- Published on Friday, 17 May 2013 12:18
The 2013 Annual Parish Meeting was held last night (16th May) in a packed Cocking Village Hall. Villagers, numbering well into the mid 30s, turned up to hear reports of Parish Council activities over the year and were greeted by newly elected Chair, Richard Marks.
Richard gave the Revd Dr Colin Bradley's apologies and explained that the guest speaker (and substitutes) from Hyde Martlett were no longer able to attend. With neither a District nor County Councillor attending either, the meeting could have been short on content, but in the event these absences seemed to make little difference and there was plenty to interest the gathering.
Under the heading of Chairman's report, Richard began by thanking outgoing councillors (Gill Buchanan 10 years, Brian Kemp 14 plus years, Paul Henshaw) and welcoming new councillors Christian Budd and Gwen Miles together with new Parish Clerk, Melvyn Kirkby.
Richard seemed to be looking to the future rather than the past and focused on the Council's two major roles. He said that the first of these was the maintenance and improvement of village assets such as the Village Hall, the children's playground and the new allotments that would be available shortly under Gwen Miles' supervision. The second role was explained as liaison and fostering good relations with bodies such as the Planning and Highways Departments, the South Downs National Park Authority and major local landowners such as Cowdray.
The first of several reports that followed came from ex-councillor Gill Buchanan. As new Chair of the Hall Committee, Gill thanked the outgoing Chair Sue Redshaw and reported that the Hall was being well used with regualr bookings and also with one-off events such as wedding receptions and parties that had brought in £2,300 of last year's £3,800 rental income. Gill reported that despite the loss of a regular booking from a dance group, the Hall was expecting to match or even exceed 2012 income this year and that the Committee was planning a programme of redecoration and equipment replacement to maintain the Hall as a high quality venue. Other possibilities outlined were hard standing for disabled parking and a store behind the Hall if the business case shows that it could increase income sufficiently. Gill continued by saying that Cocking Village Hall was self financing, but that (civil) parish residents could book it at a discount. She finished by saying that the Committee were keen to welcome further volunteers as members or on a very flexible basis, perhaps for a single event or project.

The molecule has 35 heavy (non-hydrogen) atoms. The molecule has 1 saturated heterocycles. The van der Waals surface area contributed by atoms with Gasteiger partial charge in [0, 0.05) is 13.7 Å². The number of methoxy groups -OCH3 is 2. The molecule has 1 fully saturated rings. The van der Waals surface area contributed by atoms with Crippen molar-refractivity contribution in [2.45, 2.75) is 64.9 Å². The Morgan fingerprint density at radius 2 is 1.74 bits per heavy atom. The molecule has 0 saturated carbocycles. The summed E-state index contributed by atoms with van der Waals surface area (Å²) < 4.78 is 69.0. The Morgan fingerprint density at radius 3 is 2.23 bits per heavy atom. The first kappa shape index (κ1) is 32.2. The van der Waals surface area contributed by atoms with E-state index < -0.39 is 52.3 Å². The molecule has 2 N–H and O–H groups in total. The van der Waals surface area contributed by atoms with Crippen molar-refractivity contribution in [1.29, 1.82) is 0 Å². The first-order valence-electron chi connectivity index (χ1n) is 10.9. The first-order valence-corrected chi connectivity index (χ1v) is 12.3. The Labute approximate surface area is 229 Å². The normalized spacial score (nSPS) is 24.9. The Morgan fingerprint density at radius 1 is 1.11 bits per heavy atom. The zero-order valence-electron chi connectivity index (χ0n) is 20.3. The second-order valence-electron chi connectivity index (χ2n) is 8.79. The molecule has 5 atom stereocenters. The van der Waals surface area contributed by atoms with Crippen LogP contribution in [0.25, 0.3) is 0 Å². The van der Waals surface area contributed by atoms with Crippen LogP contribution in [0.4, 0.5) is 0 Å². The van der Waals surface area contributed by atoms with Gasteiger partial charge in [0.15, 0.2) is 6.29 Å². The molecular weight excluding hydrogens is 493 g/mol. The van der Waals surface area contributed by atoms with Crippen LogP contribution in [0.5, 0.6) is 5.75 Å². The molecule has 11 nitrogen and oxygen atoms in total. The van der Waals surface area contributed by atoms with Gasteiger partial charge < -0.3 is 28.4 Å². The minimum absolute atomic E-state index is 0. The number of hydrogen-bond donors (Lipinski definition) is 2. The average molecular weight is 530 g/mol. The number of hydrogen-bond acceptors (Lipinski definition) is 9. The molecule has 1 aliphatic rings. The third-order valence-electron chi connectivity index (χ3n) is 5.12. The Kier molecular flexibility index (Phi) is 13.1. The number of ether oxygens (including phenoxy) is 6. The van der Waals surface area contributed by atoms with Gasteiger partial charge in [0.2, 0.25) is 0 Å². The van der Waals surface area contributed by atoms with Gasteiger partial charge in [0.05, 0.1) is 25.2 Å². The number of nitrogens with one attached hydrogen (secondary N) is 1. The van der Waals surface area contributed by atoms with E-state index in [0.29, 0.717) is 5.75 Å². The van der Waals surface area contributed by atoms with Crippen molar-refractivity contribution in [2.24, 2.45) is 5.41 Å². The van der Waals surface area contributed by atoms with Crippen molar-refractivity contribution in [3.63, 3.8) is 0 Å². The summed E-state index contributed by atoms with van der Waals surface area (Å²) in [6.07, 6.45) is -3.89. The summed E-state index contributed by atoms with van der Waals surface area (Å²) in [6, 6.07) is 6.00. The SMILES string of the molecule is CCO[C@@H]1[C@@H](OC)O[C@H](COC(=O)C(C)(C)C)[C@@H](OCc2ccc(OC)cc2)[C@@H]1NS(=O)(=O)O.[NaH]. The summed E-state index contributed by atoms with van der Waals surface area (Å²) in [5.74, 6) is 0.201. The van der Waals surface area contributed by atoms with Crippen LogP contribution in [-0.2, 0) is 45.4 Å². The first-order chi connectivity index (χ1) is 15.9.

David Imlach presented the next report as Asset Manager. He highlighted considerably improved grass cutting on the green and work already under way to smarten up the Children's Playground. On the latter, and following the annual safety inspection, he reported that the three static wooden animals would be removed along with the spinning disc that could fall foul of the latest regulations. He said that he would like to add a new unit between the two sets of swings and that refurbishment of the main (elephant) unit was progressing. Amongst an impressively long list of other works planned by the Council or others, David listed new paving slabs under the benches, the planting of pansies near the bus shelter, the removal of the last two chestnut trees, the running of mains power to the Green from Milestone Garage and the jet washing of the benches and bus shelter. He also explained that tenders were being issued for the cleaning of the war memorial in time for next November's Remembrance Service and that Colin Bradley would be fully involved the the selection of the contractor.